Foreign buyer fees under microscope as property investment withers
At a time when Australians are facing the worst housing shortage in living memory, Damian Collins, Managing Director of Momentum Wealth, says it’s time to reconsider the foreign investor surcharge.
It’s no secret Australia is facing a serious housing shortage and the situation looks set to get a lot worse before it gets better, with the shortfall of new homes set to exceed 100,000 dwellings.
The National Housing Finance and Investment Corporation (NHFIC) is forecasting around 148,500 new homes (net of demolitions) to be built in 2022-23. This is expected to fall to 127,500 new homes in 2024-25.
On the demand side, NHFIC says more than 1.8 million new households are likely to form across Australia from 2023 to 2033, driven by the rapid return of overseas migration.
This shortfall is likely to have a profound impact on first home buyers and renters, in particular. Already, SQM Research reports a national rental vacancy rate of 1.1 per cent at the end of March 2023.
The market is even tighter in Perth and Adelaide where the vacancy rate is just 0.5 per cent.
Tenants lucky enough to secure a lease have faced skyrocketing rents, with a 21.8 per cent surge in rents nationally over the past year. At the same time, low affordability coupled with rising interest rates are also putting a squeeze on first home buyers, particularly in our most expensive states.
Data from the Australian Bureau of Statistics confirms that the past year has seen a marked decline in lending to first home buyers (down 26.8 per cent) and for new home constructions (down 28.4 per cent).
Yet against this backdrop, we continue to discourage foreign investors – who can only buy new property – from adding to our pool of residential housing stock.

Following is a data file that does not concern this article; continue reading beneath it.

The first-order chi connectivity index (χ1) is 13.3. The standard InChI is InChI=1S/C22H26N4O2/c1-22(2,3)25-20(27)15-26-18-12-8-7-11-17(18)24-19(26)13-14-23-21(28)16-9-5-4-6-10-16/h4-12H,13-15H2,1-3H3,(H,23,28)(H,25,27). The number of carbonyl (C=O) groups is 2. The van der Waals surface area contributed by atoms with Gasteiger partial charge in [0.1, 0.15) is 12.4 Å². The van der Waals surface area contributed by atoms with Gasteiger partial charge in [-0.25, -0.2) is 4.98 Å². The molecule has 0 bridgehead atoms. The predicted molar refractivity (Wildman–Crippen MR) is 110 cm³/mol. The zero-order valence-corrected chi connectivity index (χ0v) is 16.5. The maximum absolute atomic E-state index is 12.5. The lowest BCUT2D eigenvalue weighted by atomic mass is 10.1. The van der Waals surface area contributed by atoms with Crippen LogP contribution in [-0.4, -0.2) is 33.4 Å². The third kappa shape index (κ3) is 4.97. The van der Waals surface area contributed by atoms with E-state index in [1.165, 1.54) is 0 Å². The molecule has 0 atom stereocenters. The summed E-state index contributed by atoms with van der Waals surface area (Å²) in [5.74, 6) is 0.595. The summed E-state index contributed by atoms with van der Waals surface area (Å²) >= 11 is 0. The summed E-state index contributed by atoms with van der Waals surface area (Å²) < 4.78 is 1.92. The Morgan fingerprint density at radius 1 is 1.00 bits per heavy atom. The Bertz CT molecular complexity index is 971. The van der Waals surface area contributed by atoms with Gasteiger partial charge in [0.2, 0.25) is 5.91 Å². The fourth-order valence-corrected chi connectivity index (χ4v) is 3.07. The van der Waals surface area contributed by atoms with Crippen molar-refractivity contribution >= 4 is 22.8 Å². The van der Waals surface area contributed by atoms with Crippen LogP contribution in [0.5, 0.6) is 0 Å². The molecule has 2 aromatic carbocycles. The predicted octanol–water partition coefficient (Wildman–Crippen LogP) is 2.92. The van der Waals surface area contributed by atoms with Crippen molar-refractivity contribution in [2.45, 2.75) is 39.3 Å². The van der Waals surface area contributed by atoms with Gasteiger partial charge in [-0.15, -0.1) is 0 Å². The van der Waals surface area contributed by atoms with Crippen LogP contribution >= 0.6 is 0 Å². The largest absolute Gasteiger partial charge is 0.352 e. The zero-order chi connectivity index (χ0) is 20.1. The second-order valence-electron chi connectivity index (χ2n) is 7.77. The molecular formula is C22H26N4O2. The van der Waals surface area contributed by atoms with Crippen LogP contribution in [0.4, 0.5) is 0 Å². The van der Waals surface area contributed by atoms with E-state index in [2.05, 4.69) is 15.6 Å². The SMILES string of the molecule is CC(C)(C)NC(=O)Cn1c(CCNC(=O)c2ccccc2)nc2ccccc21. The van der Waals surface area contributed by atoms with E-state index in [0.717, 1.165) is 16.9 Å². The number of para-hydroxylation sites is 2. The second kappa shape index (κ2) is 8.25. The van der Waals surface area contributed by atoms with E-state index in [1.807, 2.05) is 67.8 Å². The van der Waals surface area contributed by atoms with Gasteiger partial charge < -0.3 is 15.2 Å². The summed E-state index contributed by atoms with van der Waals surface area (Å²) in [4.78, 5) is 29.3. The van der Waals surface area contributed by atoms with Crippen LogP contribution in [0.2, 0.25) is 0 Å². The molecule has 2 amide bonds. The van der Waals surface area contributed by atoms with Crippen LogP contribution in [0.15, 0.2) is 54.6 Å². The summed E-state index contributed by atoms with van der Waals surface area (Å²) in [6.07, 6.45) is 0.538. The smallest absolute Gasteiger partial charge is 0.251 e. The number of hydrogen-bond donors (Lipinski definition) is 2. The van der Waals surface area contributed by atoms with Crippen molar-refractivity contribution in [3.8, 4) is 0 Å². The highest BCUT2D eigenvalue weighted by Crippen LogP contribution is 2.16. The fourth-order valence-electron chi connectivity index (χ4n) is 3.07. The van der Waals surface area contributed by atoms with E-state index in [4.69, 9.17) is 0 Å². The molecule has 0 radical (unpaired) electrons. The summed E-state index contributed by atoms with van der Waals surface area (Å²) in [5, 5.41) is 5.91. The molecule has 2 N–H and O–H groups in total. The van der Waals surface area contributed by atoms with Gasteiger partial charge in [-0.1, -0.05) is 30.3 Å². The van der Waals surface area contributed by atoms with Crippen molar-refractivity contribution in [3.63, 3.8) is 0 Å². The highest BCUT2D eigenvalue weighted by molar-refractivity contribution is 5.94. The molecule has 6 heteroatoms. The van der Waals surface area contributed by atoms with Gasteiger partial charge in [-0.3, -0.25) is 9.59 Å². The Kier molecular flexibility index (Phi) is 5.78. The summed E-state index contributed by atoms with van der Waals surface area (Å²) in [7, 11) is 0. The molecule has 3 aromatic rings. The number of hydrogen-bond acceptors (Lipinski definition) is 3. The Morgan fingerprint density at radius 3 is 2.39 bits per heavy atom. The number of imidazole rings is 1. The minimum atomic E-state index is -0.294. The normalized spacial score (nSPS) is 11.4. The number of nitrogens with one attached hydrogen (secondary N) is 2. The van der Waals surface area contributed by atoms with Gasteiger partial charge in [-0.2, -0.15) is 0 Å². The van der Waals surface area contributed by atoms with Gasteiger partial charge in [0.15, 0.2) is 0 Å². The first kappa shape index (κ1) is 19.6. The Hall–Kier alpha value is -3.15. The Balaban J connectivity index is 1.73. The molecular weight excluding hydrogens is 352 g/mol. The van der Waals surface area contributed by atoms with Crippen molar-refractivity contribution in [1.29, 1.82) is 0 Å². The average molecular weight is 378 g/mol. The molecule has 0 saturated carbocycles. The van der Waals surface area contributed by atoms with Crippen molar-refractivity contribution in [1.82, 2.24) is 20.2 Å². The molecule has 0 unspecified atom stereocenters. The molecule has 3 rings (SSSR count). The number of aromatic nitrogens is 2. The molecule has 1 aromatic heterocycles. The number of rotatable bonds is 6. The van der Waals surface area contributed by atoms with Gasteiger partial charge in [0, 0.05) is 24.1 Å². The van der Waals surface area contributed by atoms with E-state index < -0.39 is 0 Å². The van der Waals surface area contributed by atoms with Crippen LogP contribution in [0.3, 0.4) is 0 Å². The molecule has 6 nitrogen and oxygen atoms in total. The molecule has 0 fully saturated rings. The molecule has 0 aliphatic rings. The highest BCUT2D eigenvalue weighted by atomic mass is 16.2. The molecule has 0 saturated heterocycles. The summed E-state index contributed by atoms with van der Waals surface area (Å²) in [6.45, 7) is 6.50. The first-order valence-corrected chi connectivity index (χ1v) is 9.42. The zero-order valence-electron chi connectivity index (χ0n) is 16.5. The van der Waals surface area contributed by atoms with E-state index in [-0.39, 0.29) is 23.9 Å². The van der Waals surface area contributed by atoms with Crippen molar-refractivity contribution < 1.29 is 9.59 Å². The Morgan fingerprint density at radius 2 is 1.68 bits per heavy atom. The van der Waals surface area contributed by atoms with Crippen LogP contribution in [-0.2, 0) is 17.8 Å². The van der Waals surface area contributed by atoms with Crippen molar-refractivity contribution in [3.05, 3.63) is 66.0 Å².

Are foreign investors really crowding out the market?
The traditional argument for punitive levels of stamp duty and land tax being applied to foreign buyers has always been that they will “crowd out” the market.
The numbers simply don’t back this up.
The Foreign Investment Review Board (FIRB) reports that just 3,196 foreign buyers were approved in the first six months of 2022/23 (53 proposals were later withdrawn). That’s down from around 5,400 approved proposals for the full-year 2021/22.
Let’s put this into perspective.
In 2021/22, around 180,000 new homes were completed in Australia, and total real estate sales were around 800,000. On those numbers, foreign buyers represented about 3 per cent of all transactions on new property, and less than 1 per cent of total property sales.
That’s hardly a picture of local buyers being crowded out by overseas investors.
Rethinking approach to foreign investment
To be clear, I’m not calling for an end to foreign investment policies altogether. It’s certainly a good idea to closely examine foreign investment in Australia, rather than allowing unfettered access to our national assets.
However, we certainly need to rethink our approach.
As the chart below shows, residential real estate represents a small portion of overall foreign investment. And the fact is, as a nation we need more new homes to be built.
While current policy settings rely heavily on demand-side instruments (such as first home buyer incentives) to get people into a home of their own, there are supply-side measures that we need to consider in today’s low-stock environment to increase the supply of affordable housing.
Take Western Australia as an example – currently, all buyers who meet the criteria (foreign buyers included) are eligible for a rebate of duty paid on off-the-plan unit or apartment purchases.
This has been a small but significant step in easing barriers to get more stock onto the market. However, the rebate is due to lapse in October this year.
The extension of this into a permanent policy would be one example of how we can start to address the current situation with a supply-based approach.
The bottom line is, we need more investors.
Given the critical rental shortage, encouraging foreign investment in housing (or at least, not discouraging it) would be a sensible measure to boost supply and help ease what is fast becoming a desperate situation for many Australians trying to find a home in which to live.